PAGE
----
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8 Tips for Renting a Skid Steer

skid steer

Whether you’re digging a basement, grinding stumps, or clearing away snow, skid steers can help you work quickly and efficiently. If you need a skid steer for a job, but don’t plan on using it on a regular basis, consider renting one. Renting is a great option if you don’t need the equipment long term, along with being more affordable than buying. If you’ve never rented heavy equipment, check out Equipment Trader’s eight tips for renting a skid steer.

1. Figure Out the Job

Skid steers can help with a number of projects, from construction to landscaping. Will you be demolishing drywall? Paving roadways? Digging foundation? Before you rent, you should figure out what kind of job you’ll be doing with the machine.

Skid steers come in different sizes—small, mid-size, and large—that have advantages for various tasks. For example, smaller skid steers are great for jobs in tight spaces, while larger models can tackle heavy-duty demolition, excavation, and roadwork. Mid-size skid steers are a versatile option that aren’t so large, but provide more power than smaller units.

You should also determine if you’ll need to rent any attachments for your skid steer. These small but mighty machines can be equipped with attachments, such as a bucket, rake, or fork, that will enhance your use of the skid steer for any task.

2. Create a Timeline

A timeline can help you map out how long you’ll be using the skid steer. If you plan to actively use the equipment for a few days, weeks, or months, it’s always better to add in some cushion time just in case there’s a delay on the worksite. Remember to also consider how long it will take to find and rent a unit, as well as get it to your jobsite.

3. Determine Your Budget

Once you know how you’ll use the equipment, decide how much you want to spend on your skid steer rental. It never hurts to do a little research on the current supply and demand for this machine. You should also factor into your budget potential extra costs and fees for renting the skid steer.

4. Compare Skid Steer Listings

When it’s time to start browsing for-rent skid steers, you’ll have a few options. You could check out the inventory directly from a nearby heavy equipment dealer. You could also compare listings on an online marketplace like Equipment Trader, featuring skid steers to rent from dealers locally and across the country.

Whichever you choose, you’ll want to do some research on the dealer. Online reviews of dealerships can provide peace of mind when renting their equipment.

5. Inspect the Skid Steer

Before you sign a rental agreement, take some time to inspect the skid steer. If you live near the dealership you’re considering renting from, you can do this in person. If you live farther away, ask the dealer for pictures of the machine and videos that show it in action. Read our previous article on inspecting used equipment for a breakdown of what to examine on the machinery.

Just like you want to be confident in the dealer you’re renting from, the same can be said for the rental equipment itself. Be sure to ask for the skid steer’s maintenance schedule and repair records to ensure that you’ll be renting a machine that’s been cared for and is certified for use.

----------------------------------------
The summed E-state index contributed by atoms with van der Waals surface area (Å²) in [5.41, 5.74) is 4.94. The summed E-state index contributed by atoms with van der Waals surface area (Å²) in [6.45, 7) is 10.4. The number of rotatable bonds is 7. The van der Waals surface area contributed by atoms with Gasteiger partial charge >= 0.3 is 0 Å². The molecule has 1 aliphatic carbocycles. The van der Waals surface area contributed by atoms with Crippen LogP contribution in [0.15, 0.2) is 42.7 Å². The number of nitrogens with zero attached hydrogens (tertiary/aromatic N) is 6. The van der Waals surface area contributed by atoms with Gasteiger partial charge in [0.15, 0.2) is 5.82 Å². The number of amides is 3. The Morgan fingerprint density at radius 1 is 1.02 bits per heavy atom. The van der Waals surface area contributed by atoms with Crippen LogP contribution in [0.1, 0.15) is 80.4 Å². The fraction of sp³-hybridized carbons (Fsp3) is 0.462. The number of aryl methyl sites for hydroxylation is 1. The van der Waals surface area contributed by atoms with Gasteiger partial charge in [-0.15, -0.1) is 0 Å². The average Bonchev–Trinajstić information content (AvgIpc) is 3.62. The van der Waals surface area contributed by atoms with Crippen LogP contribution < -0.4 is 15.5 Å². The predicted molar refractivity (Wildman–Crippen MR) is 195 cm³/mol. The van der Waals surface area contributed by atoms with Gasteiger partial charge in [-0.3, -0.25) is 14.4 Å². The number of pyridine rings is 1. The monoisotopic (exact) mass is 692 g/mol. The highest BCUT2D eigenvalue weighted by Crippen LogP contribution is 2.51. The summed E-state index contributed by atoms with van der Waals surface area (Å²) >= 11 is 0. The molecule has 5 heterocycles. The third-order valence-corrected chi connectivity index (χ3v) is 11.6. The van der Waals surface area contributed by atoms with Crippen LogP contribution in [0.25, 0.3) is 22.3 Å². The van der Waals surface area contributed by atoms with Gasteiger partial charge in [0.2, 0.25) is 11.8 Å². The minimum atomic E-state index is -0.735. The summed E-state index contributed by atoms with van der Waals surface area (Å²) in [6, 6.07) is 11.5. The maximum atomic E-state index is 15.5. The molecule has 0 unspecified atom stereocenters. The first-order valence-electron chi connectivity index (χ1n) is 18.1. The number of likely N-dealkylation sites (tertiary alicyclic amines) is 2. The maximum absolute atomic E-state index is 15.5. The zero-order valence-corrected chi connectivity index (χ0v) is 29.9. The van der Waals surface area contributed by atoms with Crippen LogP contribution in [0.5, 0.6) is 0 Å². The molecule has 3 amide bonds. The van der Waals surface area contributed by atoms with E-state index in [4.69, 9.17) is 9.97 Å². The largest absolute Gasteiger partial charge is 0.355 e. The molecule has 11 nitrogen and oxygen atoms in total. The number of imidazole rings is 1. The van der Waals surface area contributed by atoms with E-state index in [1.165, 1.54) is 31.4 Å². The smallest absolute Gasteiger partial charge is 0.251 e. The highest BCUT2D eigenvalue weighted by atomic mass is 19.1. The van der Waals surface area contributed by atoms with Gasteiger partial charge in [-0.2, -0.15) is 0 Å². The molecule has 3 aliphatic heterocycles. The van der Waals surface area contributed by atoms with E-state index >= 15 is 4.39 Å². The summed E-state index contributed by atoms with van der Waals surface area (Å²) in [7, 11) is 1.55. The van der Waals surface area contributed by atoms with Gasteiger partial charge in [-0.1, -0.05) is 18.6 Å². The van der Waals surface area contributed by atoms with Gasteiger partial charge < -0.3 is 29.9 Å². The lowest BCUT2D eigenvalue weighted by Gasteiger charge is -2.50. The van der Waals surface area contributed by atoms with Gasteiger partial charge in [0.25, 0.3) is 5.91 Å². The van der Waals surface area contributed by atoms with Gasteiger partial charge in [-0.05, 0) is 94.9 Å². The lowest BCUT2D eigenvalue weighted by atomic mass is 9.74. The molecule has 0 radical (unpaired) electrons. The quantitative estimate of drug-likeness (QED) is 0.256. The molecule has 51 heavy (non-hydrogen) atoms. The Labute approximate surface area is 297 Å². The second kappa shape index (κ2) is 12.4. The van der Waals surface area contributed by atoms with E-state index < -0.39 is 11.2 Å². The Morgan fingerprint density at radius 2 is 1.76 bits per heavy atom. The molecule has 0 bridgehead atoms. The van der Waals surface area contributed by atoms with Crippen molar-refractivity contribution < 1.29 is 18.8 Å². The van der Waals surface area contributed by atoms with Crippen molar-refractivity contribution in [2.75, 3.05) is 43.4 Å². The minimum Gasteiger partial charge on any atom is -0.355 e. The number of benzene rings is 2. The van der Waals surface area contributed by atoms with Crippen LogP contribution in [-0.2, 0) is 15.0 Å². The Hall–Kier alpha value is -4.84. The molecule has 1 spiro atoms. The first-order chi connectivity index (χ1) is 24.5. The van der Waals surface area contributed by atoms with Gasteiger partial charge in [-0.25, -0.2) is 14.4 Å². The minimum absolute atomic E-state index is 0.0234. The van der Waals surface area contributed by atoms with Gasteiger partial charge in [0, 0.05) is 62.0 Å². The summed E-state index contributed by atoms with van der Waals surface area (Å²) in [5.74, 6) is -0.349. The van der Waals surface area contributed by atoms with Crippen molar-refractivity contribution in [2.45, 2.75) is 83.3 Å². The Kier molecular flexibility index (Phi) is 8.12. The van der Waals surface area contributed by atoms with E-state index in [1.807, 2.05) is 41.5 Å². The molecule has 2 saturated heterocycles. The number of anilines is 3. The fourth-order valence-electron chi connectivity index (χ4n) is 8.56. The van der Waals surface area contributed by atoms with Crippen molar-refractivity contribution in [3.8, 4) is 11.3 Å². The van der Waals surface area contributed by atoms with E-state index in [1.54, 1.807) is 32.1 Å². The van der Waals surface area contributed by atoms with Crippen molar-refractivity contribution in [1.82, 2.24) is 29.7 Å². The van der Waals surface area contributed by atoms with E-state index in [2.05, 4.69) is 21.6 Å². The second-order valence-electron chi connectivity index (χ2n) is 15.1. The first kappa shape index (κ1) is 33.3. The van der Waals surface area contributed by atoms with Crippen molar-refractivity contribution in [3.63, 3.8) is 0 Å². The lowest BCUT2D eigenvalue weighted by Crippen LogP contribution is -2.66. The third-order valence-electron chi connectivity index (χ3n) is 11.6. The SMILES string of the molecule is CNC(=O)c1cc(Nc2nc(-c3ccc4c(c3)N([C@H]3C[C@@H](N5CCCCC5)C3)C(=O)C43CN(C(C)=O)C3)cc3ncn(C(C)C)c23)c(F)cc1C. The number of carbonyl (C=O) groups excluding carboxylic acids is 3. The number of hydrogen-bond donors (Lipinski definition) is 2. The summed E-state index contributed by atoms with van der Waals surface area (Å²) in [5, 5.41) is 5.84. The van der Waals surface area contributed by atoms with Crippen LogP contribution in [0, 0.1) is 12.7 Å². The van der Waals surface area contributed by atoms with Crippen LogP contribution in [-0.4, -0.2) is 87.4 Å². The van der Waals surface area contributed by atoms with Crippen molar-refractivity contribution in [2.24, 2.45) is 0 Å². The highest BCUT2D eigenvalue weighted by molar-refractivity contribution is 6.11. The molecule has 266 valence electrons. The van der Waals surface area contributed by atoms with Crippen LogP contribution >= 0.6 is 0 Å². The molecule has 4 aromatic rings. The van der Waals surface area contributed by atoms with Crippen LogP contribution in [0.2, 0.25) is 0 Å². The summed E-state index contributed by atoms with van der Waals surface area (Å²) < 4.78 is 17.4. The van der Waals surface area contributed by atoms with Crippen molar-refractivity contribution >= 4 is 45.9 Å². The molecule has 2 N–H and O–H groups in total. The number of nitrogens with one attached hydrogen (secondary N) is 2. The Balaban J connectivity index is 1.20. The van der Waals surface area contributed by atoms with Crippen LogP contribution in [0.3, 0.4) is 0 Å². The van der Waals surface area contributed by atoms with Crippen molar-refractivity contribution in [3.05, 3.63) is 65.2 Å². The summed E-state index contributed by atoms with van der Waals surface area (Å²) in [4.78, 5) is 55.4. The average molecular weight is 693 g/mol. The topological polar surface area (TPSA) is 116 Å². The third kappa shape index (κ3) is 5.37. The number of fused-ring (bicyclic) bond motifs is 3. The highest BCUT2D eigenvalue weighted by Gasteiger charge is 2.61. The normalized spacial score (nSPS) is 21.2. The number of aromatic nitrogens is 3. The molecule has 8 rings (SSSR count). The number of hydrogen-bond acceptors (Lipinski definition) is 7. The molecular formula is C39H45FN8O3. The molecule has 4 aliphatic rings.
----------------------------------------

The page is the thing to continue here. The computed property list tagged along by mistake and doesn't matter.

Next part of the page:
6. Plan for Transporting the Skid Steer

You should devise a plan for how you’re going to transport your rental skid steer to the jobsite. Do you have a vehicle that can tow it and a trailer to load it on? Make sure your tow vehicle has the capacity to carry the weight of the equipment and any attachments. The trailer or flatbed truck should have a sturdy enough ramp to support the skid steer when you load it.

If you don’t have access to these vehicles, you can ask the dealer what transportation options they offer. A dealership might be able to drop off and pick up the skid steer to and from your jobsite during the time of your rental for an additional fee. You can also look into a third-party company to do the heavy lifting and hauling.

7. Review Your Rental Contract

When it’s time to sign the rental contract for your skid steer, make sure to read through it carefully. Your contract should breakdown all the costs associated with your rental. A few questions to ask include:

  • Do I need rental insurance?
  • Who is responsible for repairs and maintenance?
  • Who can operate the skid steer?
  • What are the billing policies?

Getting answers to these questions can help you fully understand the potential fees and risks that come with renting the equipment.

Before you leave the dealership, get the contact information for someone who would be able to help you if any questions or concerns arise during your rental period.

8. Make Sure Operators are Trained

Now that you have your skid steer, ensure that you or the machine’s operator are properly trained. Only certified operators who have taken a safety course in skid steer training should use the equipment while you’re renting it. If not, you could be in violation of your rental contract, which could make you liable for any damages.

Find equipment safety courses and operator training online, or ask the dealership if they offer any certifications.

If you have a short-term project that requires you to lift and move heavy material, look no farther than a skid steer rental. By following these tips, you’ll be able to properly plan, research, and secure your rental so you can get to work. When you’re ready to find a for-rent skid steer, begin your search on the nationwide online marketplace at EquipmentTrader.com.

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Arielle Patterson
Arielle Patterson

Other Resources

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8 Tips for Renting a Skid Steer

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